Tail risk remains as markets discount the negatives
Tail risk remains as markets discount the negatives
The worst of the health crisis appears to be behind us, at least for the time being. News flow is no longer dominated by the pandemic and many countries are looking to begin moving back to some level of normal. Restrictions are slowly being eased, but a close eye is being kept on the situation to identify and deal with any future outbreaks. The situation differs greatly from country to country, but overall it appears that we are in the early stages of a return to more normal conditions.
The extent and duration of the economic shock and its consequences, however, remain unclear. The market continues to focus on positives and appears to disregard the negatives. For example, in early June the US equity market was up almost 45% off its lows, largely off the back of the policy response and flattening of the virus curve. That said, economic data is expected to continue to be dismal and this highlights the fact the global economy is in recession. Among other indicators, US unemployment may be better than first feared, but will still be a significant negative. Furthermore, geopolitical risks continue and the market commentators are starting to look forward to the US presidential elections to try and assess the potential impact of policies on both sides of the political landscape.
A long and uncertain tail
From an investment perspective, this is arguably a more challenging phase of the current crisis and we still see a large amount of uncertainty and a wide range of potential outcomes. Going into lockdown is relatively easy; the question is how quickly we will come out and whether consumer behaviour will change as a result of the virus and the future potential threat in the absence of a vaccine. I would argue that we have not necessarily removed the potential tail risk.
In managing an absolute return income fund there is a focus on the downside risk or tail risk that can negatively impact capital. The snap back, driven at least in part by the various government stimulus packages, has occurred at breakneck speed and suggests to us that markets are pricing the positives and ignoring the negatives. Liquidity has been restored, but the solvency concerns remain and will take some time to play out. Hence, we remain defensive but have been repositioning the portfolio.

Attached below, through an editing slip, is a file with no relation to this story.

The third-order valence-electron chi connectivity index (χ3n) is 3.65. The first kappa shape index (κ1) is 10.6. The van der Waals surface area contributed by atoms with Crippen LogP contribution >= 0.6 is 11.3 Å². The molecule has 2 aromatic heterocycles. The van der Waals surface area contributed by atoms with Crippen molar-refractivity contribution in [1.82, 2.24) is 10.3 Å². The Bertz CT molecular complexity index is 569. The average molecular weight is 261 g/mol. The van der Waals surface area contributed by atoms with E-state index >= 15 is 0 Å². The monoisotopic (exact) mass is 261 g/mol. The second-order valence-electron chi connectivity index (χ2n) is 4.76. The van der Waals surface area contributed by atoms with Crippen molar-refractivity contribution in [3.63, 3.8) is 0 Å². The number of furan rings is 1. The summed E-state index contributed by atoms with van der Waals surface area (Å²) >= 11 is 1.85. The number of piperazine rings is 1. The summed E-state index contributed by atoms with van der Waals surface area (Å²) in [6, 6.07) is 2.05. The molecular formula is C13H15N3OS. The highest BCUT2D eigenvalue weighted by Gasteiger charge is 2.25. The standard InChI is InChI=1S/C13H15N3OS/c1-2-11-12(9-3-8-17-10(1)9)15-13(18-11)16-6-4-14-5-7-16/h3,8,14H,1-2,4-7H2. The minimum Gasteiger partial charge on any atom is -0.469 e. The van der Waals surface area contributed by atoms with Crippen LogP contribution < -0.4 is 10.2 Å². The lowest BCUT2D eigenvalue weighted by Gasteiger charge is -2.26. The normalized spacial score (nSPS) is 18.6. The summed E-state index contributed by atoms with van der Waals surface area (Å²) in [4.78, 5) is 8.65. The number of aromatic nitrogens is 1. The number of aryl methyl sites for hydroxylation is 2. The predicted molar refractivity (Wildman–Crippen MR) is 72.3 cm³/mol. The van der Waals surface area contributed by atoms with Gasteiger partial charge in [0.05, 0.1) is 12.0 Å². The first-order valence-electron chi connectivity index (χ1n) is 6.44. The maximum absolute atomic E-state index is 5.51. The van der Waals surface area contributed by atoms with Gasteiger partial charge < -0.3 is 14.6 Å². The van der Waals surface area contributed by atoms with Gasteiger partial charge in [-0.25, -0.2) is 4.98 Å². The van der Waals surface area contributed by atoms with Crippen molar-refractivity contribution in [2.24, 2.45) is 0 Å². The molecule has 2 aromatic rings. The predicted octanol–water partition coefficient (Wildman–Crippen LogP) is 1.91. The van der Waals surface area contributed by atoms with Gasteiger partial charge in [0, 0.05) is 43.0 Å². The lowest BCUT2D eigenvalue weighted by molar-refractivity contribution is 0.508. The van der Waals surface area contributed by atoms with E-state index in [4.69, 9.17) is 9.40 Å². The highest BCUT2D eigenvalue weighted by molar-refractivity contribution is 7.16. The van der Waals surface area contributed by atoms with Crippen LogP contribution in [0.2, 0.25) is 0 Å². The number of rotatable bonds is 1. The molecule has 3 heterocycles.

Our portfolio position
In terms of portfolio positioning, we have been deploying cash into credit assets, given the extent of the spread widening. Over the past two months we have allocated 5% of the available cash we had accumulated in the lead up to the crisis into investment grade credit. This has been mainly into Australian investment grade, which has been slower to tighten. We also reduced part of our short global high yield position.
In addition, we have also looked to change the mix of our credit allocations. We trimmed our exposure to global corporate bonds, given the extent of the liquidity-induced rally. We also trimmed our exposure to Australian higher yielding credit to take some profit on the recent partial retracement of spreads. After month-end, we then allocated 2% into the Schroder ISF Asian Credit Opportunities Fund. The rationale is to improve diversification and access additional yield via the higher term structure in these markets.
We have retained our emerging market debt absolute return exposures, which continue to provide risk managed exposure to emerging markets. This exposure performed relativity well in the crisis, given the focus on downside risk which helped manage portfolio volatility. We also retain our US securitised credit exposures, which provide diversification from corporate credit. The holdings were biased to higher quality segments going into the crisis and despite some pressures coming through this market, the allocation has fared reasonably well. However, we will continue to monitor the flow-through effect of the fiscal stimulus in the US on the US consumer.
Our exposure to AAA-rated residential mortgage backed securities continues to serve its purpose as a source of high-quality yield. Even with potential stress in the housing market, these have held up well and continue to amortise in this low rate environment.
On the currency side, our key positions are long USD and Yen versus the AUD. We have seen continued strength in the AUD versus the USD as we have continued to reduce our allocation to 2% from a high of 5.5% earlier in the year. The Yen position is stable at close to 2%. We believe the AUD can go lower on risk asset weakness which supports its role as a downside risk hedge. That said, stabilisation in the environment could see the AUD move higher.
Our duration position remains moderate at 1.7 years. With central banks implementing various forms of yield curve control we continue to see duration as less useful as either a source of yield or for risk management. That said, some duration is important and will benefit us should we get another downdraft in risk or in the less likely event that the market starts to price in negative rates in Australia or the US.
Cash remains elevated at 21% ensuring we maintain liquidity and can easily deploy more cash into opportunities as they arise.
Looking forward, we will continue to balance both return and risk. Risk assets have enjoyed a solid month from which the portfolio has benefited, but we are also acutely aware of the potential downside risk. Challenges remain in the broader economy and we expect volatility to return as we move through the next phase of this crisis. We therefore retain a defensive bias and a focus on managing downside risk.
For more on the Schroder Absolute Return Income Fund, click here.
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